It’s nine years since Australia’s first victim of cyber bullying took his life.
Melbourne teenager, Allem Halkic, was just 17 when he decided he’d had enough.
The bully, a former mate, got off with an 18-month community service order.
Since that time only a handful of prosecutions have taken place, compared to thousands of reported cases in relation to bullying and cyberbullying, says the Bully Zero Australia Foundation (BZAF).
The recent tragic death of 14-year-old Amy ‘Dolly’ Everett, the Northern Territory teen who took her life after being cyber bullied, has put the issue firmly back on the agenda.
Bully Zero Australia has called for tougher laws to combat bullying.
Who else has to die before harsher penalties and prosecutions are put in place to hold perpetrators accountable?
Ironically, tomorrow is Safer Internet Day, a worldwide event with this year’s theme: “Create, connect and share respect: A better internet starts with you”.
Queensland Premier Annastacia Palaszczuk will table cyberbullying for addition to the agenda of the Council of Australian Governments (COAG) agenda which meets February 9.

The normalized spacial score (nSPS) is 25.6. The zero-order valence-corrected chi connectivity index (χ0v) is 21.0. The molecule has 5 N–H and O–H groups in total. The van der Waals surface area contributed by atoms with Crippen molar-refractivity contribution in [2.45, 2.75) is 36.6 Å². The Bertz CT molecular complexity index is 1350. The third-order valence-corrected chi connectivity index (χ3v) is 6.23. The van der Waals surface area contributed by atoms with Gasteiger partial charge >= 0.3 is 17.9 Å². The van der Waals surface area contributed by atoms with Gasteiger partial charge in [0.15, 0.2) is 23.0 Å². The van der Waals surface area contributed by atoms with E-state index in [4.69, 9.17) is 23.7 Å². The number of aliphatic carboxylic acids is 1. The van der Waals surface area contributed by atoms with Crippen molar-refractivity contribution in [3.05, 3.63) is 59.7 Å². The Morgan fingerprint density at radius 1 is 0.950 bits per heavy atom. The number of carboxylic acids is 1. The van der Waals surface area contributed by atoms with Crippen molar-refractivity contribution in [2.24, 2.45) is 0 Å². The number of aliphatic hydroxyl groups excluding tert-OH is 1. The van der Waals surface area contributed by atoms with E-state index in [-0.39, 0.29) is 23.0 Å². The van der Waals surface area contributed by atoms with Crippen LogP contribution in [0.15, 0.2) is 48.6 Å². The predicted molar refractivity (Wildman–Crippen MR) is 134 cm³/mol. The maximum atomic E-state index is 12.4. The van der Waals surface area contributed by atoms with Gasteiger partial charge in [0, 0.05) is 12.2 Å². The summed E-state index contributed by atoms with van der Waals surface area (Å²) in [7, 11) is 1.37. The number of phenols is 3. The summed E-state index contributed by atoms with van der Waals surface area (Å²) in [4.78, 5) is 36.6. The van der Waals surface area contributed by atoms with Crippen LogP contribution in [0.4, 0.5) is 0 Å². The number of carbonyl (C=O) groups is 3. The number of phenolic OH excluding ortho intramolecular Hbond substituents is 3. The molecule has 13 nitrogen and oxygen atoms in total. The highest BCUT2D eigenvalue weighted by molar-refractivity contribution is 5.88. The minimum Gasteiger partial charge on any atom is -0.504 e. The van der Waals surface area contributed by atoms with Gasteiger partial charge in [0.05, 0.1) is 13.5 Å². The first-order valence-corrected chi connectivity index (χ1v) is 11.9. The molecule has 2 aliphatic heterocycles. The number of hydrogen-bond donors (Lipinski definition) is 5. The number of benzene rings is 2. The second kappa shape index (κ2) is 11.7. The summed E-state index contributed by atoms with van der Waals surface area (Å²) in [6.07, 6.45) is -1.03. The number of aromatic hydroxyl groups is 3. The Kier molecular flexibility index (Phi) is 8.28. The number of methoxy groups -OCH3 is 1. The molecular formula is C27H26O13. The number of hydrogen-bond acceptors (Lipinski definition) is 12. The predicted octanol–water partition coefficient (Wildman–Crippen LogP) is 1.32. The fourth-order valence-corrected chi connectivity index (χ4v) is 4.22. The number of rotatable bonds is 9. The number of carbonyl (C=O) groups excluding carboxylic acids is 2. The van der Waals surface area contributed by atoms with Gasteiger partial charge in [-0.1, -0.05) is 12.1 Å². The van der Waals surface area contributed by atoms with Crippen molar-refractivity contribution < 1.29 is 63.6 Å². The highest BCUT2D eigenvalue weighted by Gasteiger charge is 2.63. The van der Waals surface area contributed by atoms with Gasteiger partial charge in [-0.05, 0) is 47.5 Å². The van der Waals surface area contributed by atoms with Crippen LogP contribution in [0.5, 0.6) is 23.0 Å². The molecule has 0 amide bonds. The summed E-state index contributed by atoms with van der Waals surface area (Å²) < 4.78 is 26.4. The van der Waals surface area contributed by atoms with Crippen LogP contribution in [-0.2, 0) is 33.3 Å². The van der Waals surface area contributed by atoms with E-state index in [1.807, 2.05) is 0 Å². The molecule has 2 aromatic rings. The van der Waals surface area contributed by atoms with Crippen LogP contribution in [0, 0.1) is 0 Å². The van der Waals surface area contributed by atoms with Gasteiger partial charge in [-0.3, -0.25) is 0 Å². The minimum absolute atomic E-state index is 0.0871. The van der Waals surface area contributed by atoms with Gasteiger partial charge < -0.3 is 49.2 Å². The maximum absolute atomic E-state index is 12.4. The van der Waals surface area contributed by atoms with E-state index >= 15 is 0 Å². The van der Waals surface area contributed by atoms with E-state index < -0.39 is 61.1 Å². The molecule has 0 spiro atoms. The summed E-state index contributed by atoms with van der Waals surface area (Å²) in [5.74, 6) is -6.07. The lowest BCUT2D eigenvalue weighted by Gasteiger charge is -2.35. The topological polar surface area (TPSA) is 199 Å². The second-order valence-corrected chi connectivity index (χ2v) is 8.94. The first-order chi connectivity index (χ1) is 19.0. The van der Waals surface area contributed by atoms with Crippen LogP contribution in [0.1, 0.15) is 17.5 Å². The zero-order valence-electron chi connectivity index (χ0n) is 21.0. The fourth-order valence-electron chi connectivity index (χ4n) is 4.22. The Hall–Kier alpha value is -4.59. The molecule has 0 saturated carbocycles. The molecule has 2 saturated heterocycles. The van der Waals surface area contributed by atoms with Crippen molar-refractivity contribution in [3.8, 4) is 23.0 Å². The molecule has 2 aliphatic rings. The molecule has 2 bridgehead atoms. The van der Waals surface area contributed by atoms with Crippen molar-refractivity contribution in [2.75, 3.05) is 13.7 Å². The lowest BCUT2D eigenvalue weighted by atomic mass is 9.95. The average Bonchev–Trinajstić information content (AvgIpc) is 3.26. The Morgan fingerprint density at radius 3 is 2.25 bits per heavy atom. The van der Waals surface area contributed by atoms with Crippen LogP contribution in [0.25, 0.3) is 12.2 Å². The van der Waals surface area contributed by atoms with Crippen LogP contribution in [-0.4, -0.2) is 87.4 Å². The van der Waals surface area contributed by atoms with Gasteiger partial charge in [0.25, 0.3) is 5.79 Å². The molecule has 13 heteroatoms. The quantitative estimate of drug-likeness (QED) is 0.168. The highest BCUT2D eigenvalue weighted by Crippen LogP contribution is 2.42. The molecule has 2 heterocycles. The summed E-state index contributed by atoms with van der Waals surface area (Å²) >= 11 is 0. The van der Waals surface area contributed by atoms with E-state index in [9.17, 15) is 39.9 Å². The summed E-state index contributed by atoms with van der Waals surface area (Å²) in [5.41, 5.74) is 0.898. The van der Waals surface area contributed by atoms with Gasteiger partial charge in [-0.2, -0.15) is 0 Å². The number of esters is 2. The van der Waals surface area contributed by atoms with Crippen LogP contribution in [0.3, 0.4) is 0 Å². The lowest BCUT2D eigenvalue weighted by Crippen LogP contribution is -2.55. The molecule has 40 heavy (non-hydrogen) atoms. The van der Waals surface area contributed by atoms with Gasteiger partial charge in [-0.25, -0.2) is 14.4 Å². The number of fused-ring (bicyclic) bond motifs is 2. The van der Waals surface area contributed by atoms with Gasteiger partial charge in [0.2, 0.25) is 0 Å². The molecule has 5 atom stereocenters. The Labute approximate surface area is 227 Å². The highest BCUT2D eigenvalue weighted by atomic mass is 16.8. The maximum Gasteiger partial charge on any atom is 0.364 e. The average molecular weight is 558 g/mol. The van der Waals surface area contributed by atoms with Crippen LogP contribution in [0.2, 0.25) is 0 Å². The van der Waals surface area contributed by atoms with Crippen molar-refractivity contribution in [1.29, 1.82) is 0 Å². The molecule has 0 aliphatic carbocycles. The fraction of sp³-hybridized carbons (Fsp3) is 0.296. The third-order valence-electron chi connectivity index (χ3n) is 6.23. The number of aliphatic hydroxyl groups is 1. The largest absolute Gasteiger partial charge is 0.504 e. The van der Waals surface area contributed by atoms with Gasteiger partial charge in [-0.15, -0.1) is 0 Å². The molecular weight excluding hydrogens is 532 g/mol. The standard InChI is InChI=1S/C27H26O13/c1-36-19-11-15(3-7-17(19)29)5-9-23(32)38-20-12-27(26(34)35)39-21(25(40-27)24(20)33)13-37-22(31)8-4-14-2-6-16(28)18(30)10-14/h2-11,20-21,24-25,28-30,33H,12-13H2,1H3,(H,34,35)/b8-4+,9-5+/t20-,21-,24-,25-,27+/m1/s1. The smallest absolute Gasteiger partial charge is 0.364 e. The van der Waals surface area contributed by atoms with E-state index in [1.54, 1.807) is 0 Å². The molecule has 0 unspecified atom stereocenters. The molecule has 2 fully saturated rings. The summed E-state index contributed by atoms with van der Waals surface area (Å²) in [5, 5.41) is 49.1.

“I firmly believe that we are just skimming the ocean of a big issue where bullying and harassment is now following young
children in to the family home,” Ms Palaszczuk said.
Bully Zero applauds both Premier Palaszczuk’s move and Prime Minister Malcolm Turnbull’s decision to add the issue to the agenda.
However, it seems much of what Premier Palaszczuk plans has already been implemented, says Bully Zero’s Michelle Murray.
“This is a crime. People are driven to end their lives as a result of the bullying. In many ways, it’s no different to the one
punch law,” she said.
“If the bully hadn’t said the words, the victim wouldn’t have been driven to end their life. Just like if the person hadn’t delivered the one punch, the victim would still be alive.”
An estimated 2500 Australians commit suicide each year.
Bullying is a factor in some deaths and many could have been prevented with intervention which begins with education programs delivered by organisations like BZAF.
Launched in 2012, the foundation has provided support to victims and families for over five years with limited government
It specialises in education programs in schools and the workplace, as well as being a certified provider of cyber safety programs nationally and recognised by the Office of the eSafety Commissioner.
Murray says a week of talking about cyberbullying is a great idea.
However, actions speak louder than words and BZAF calls on the government to support organisations already achieving much and requiring just a little bit of support to stop the trail of death cyberbullying leaves in its wake.